Server systems running non-stop typically use registered dual-inline memory modules (RDIMMs) to meet the rigors of compute-intensive operations.Let us have a look at what RDIMMs are, why they are commonly used in demanding applications, and why wide-temperature capabilities are increasingly becoming a necessity.
Why RCDs are Critical Components of RDIMMs
A registered clock driver (RCD) chip, or simply known as a “register,” is a critical component of RDIMMs. Its main function is to first receive the instructions or commands from the CPU before sending them to the memory modules. The RCD serves as a “mediator” between the CPU and the DIMM — the data signal stays on the RCD for one clock cycle, and then transfers from the RCD to the DIMM on the rising edge of the next clock signal. This results in instructions taking one CPU cycle longer, but the buffering reduces the strain on the CPU’s memory controller and helps reduce impact on signal integrity.
The main purpose of the RCD is to maintain the same memory speed even in heavy workloads. In contrast to speed-driven applications like gaming, enterprise systems and server applications require sustained performance as well as the high capacity and extra reliability features made possible by the RCD on DDR4 memory modules.
The figure below illustrates how the CPU communicates first with the RCD on each module, which in turn communicates with the memory chips on the dynamic random access memory (DRAM) module.
ATP’s Wide-Temp RDIMMs with I-Temp RCD: Ensuring Reliability in Extreme Cold and Heat
It is not uncommon for DRAM modules to be installed in systems that operate in harsh environments and extreme temperatures that fluctuate during daytime and the nighttime, as well as in varying weather conditions.
From land to sea, aerospace, and even outer space, applications in demanding computing environments require rugged, reliable, and enduring memory. For such demands, regular commercial grade DRAMs rated to support temperatures from 0°C to 85°C may not be up to the challenges. When these memory modules fail, the time, labor and cost required to replace them in remote locations can disrupt operations and adversely affect the business.
As edge computing for the Industrial Internet of Things (IIoT), Artificial Internet of Things (AIoT) and 5G Open Radio Access Network/Distributed Unit (O-RAN/DU) becomes more universal, memory with a broader range of temperature capabilities is becoming more necessary than ever.
ATP recognizes that most edge computing applications run 24/7, often in challenging environments. To offer better endurance and redundancy in critical environments where commercial-grade DRAMs do not suffice, ATP offers DDR4 wide-temp RDIMMs with industrial-temperature-rated RCD.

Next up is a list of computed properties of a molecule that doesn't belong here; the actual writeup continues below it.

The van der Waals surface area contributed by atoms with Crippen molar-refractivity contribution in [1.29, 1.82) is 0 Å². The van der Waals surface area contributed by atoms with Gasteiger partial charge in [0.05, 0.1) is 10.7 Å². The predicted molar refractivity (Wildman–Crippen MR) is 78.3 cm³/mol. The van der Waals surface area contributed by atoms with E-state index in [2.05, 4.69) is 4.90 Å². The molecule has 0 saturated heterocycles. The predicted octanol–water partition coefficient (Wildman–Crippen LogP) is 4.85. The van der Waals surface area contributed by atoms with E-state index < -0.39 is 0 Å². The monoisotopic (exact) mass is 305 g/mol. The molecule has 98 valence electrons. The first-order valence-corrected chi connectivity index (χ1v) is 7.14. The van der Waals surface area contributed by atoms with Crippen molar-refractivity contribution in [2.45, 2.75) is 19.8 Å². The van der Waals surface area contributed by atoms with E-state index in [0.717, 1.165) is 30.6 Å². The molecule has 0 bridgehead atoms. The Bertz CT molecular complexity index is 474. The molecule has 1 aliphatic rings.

The following table provides a comparison between commercial grade and wide temperature RDIMMs with I-Temp RCD, which offer stability and reliability even in sub-zero temperatures.
- Wide-temperature ICs are ATP’s best solution to reaching industrial-grade performance at lower cost through enhanced and more rigorous testing.
- ATE: Automatic Test Equipment
- TDBI: Test During Burn-in
ATP Reliability Testing
Like all ATP DRAM modules, ATP’s wide-temp DDR4 modules with I-Temp RCD undergo rigorous 100% module-level testing to ensure maximum reliability.
- Functional Testing Using Automatic Testing Equipment (ATE). The ATE detects component defects and structural defects related to the DIMM assembly and screens out marginal timing and signal integrity (SI) sensitivities. ATE provides electrical testing patterns with various parameter settings, such as marginal voltage, signal frequency, clock, command timing and data timing under continuous thermal cycle. The ATE testing system can pinpoint individual defective ICs or DRAM PC boards, thus providing a more efficient failure analysis method for both new product development and mass production stages.
- System-Level Failure Detection and Prevention via TDBI. Through accelerated testing methods such as test during burn-in (TDBI), ATP significantly lowers failure rates and extend the product service life by making sure that only robust DRAM chips are on the module. Even just 0.01% error on a 99.99% effective device can increase the failure rates at module level and lead to failure in actual usage, TDBI detects and screens out up to 0.01% error to ensure the DRAM modules' reliability. TDBI testing may be tailor-fitted according to customer criteria, using various temperatures, power cycling, voltages, and other stress conditions within specified periods of time
ATP TDBI combines temperature, load, speed, and time to stress test memory modules and expose the weak module.
(Ta = Ambient Temperature; Tc = Case Temperature)
The increasing adoption of IIoT, AIoT, and 5G O-RAN/DU has been giving rise to more memory-intensive and memory-hungry applications, many of which are expected to run 24/7 in harsh conditions, such as extreme temperatures. Commercial-grade DDR4 RDIMMs may not be up to the task and using them in rigorous scenarios may mean greater expenses in terms of operational disruptions and difficult, time-consuming replacements.
ATP’s wide-temperature DDR4 DRAMs with I-Temp RCDs offer the best solutions, especially for applications requiring dependable, consistent, and enduring performance in extremely low and extremely high temperatures. Backed by over 30 years of manufacturing expertise and top-notch reliability testing, these rugged and reliable memory modules are built to withstand the most unforgiving environments.
For more information on ATP’s wide-temperature DDR4 DRAMs with I-Temp RCDs, visit the ATP website or contact an ATP Representative.